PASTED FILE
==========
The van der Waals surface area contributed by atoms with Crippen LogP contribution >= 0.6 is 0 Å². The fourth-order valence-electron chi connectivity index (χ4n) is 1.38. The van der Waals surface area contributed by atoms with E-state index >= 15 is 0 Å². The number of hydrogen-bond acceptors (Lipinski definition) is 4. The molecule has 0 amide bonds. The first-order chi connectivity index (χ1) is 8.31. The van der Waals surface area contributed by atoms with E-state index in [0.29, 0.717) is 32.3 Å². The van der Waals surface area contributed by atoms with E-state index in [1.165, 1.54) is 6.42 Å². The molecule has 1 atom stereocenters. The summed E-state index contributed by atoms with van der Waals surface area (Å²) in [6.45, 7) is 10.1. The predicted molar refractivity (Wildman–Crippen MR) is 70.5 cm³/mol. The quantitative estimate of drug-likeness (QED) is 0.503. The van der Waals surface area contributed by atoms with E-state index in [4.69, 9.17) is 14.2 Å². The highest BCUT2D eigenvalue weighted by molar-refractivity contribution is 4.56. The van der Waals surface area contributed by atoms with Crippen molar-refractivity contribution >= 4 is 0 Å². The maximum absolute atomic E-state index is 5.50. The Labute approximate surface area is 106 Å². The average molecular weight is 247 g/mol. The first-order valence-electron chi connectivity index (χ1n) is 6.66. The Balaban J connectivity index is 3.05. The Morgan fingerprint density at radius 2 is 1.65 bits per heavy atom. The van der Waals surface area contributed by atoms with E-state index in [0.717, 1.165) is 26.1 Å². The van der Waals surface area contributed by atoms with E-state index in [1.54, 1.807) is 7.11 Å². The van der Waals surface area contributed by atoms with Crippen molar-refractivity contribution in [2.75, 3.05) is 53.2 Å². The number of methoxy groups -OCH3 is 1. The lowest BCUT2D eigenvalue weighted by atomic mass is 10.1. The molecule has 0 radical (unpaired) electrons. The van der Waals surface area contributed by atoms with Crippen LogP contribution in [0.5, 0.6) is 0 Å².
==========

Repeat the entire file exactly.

The van der Waals surface area contributed by atoms with Crippen LogP contribution >= 0.6 is 0 Å². The fourth-order valence-electron chi connectivity index (χ4n) is 1.38. The van der Waals surface area contributed by atoms with E-state index >= 15 is 0 Å². The number of hydrogen-bond acceptors (Lipinski definition) is 4. The molecule has 0 amide bonds. The first-order chi connectivity index (χ1) is 8.31. The van der Waals surface area contributed by atoms with E-state index in [0.29, 0.717) is 32.3 Å². The van der Waals surface area contributed by atoms with E-state index in [1.165, 1.54) is 6.42 Å². The molecule has 1 atom stereocenters. The summed E-state index contributed by atoms with van der Waals surface area (Å²) in [6.45, 7) is 10.1. The predicted molar refractivity (Wildman–Crippen MR) is 70.5 cm³/mol. The quantitative estimate of drug-likeness (QED) is 0.503. The van der Waals surface area contributed by atoms with E-state index in [4.69, 9.17) is 14.2 Å². The highest BCUT2D eigenvalue weighted by molar-refractivity contribution is 4.56. The van der Waals surface area contributed by atoms with Crippen molar-refractivity contribution >= 4 is 0 Å². The maximum absolute atomic E-state index is 5.50. The Labute approximate surface area is 106 Å². The average molecular weight is 247 g/mol. The first-order valence-electron chi connectivity index (χ1n) is 6.66. The Balaban J connectivity index is 3.05. The Morgan fingerprint density at radius 2 is 1.65 bits per heavy atom. The van der Waals surface area contributed by atoms with E-state index in [0.717, 1.165) is 26.1 Å². The van der Waals surface area contributed by atoms with E-state index in [1.54, 1.807) is 7.11 Å². The van der Waals surface area contributed by atoms with Crippen molar-refractivity contribution in [2.75, 3.05) is 53.2 Å². The number of methoxy groups -OCH3 is 1. The lowest BCUT2D eigenvalue weighted by atomic mass is 10.1. The molecule has 0 radical (unpaired) electrons. The van der Waals surface area contributed by atoms with Crippen LogP contribution in [0.5, 0.6) is 0 Å².